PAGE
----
By Marvin Beatty – Castlegar News
Cuts to the 2013-2014 budgets of the region’s community schools aren’t good but are also not as bad as it could have been.
In a special open board meeting on June 26, School District 20 trustees discussed reducing Blueberry Creek Community School’s funding by $5,000.
School coordinator Alana Medeiros said the school will still be able to run most of its programming but will have to re-evaluate next year.
The school runs four major programs, including the summer reading program, the Friday night youth program, the Blueberry patch summer day camp program and 360 Twin Rivers.
Increased enrolment in addition to the budget squeeze is also making things more difficult.
“We have 105 kids in our summer reading club,” said Medeiros. “There are lots of people in and out of here. People just don’t have anywhere else to take their kids and they want to keep the kids’ reading levels up and social interactions intact over the summer months.”
The four core programs and other smaller partnerships will all need to be looked at in the coming months, she noted, with the announcement that next year less funding will be available from the school district.
For the 2012-2013 year, Blueberry received $25,000 for community programs. CBAL received the same amount, while Robson received $50,000.
“With that money, we leveraged $72,000 this year because it doesn’t only cost $25,000 to run those programs,” said Medeiros. “We use the money they give us as seed money and apply for other funding.”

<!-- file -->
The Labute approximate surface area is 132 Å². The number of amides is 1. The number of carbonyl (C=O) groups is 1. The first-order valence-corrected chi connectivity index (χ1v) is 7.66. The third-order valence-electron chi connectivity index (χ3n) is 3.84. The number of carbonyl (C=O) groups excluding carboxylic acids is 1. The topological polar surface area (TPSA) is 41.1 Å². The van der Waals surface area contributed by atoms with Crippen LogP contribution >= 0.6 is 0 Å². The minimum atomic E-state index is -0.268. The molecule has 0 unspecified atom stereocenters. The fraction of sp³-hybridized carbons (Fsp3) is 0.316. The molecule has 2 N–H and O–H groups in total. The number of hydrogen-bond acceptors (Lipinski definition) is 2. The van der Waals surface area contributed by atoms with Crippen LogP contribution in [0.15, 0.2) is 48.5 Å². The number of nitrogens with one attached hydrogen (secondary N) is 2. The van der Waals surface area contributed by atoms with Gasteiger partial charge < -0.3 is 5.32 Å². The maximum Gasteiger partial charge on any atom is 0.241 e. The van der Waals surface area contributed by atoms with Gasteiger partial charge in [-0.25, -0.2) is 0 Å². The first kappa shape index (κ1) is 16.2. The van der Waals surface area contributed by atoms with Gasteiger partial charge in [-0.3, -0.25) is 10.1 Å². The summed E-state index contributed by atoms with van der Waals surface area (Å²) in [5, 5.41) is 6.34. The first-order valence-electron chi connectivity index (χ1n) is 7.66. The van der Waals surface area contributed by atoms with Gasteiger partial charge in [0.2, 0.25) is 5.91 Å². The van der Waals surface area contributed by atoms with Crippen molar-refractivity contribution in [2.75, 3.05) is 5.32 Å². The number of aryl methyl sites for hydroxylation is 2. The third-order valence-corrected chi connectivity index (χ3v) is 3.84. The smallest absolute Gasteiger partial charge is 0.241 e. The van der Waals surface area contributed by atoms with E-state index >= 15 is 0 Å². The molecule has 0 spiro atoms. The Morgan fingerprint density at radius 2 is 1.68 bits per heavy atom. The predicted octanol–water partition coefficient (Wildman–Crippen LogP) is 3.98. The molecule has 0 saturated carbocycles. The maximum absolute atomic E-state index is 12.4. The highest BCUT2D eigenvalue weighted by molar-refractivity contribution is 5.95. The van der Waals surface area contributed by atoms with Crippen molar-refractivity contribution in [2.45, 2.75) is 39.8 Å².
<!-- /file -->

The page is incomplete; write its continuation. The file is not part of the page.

The situation is similar at Robson community school.
“I haven’t had the opportunity to crunch any numbers yet but at least it gives us a year to look at it,” said Lori Watson, community school coordinator.
“Which is a much better decision then taking it absolutely all away and leaving parents high and dry as far as things they were anticipating for next year, such as the after-school program.
During the summer the school runs summer camps in partnership with Castlegar and District Recreation. They offer seven weeks, with the first two weeks in Robson, then the final four weeks are at the Complex in Castlegar.
Watson said things would definitely look different if the funding was to have disappeared altogether.
“All the camp programs would all be put on one person, Audrey Polovnikoff at the complex, who would have to do it all on her own in lining up the sites, etc.”
Watson said part of the discussion at the meeting was the importance of keeping communication lines open, so that funding isn’t cut without notice.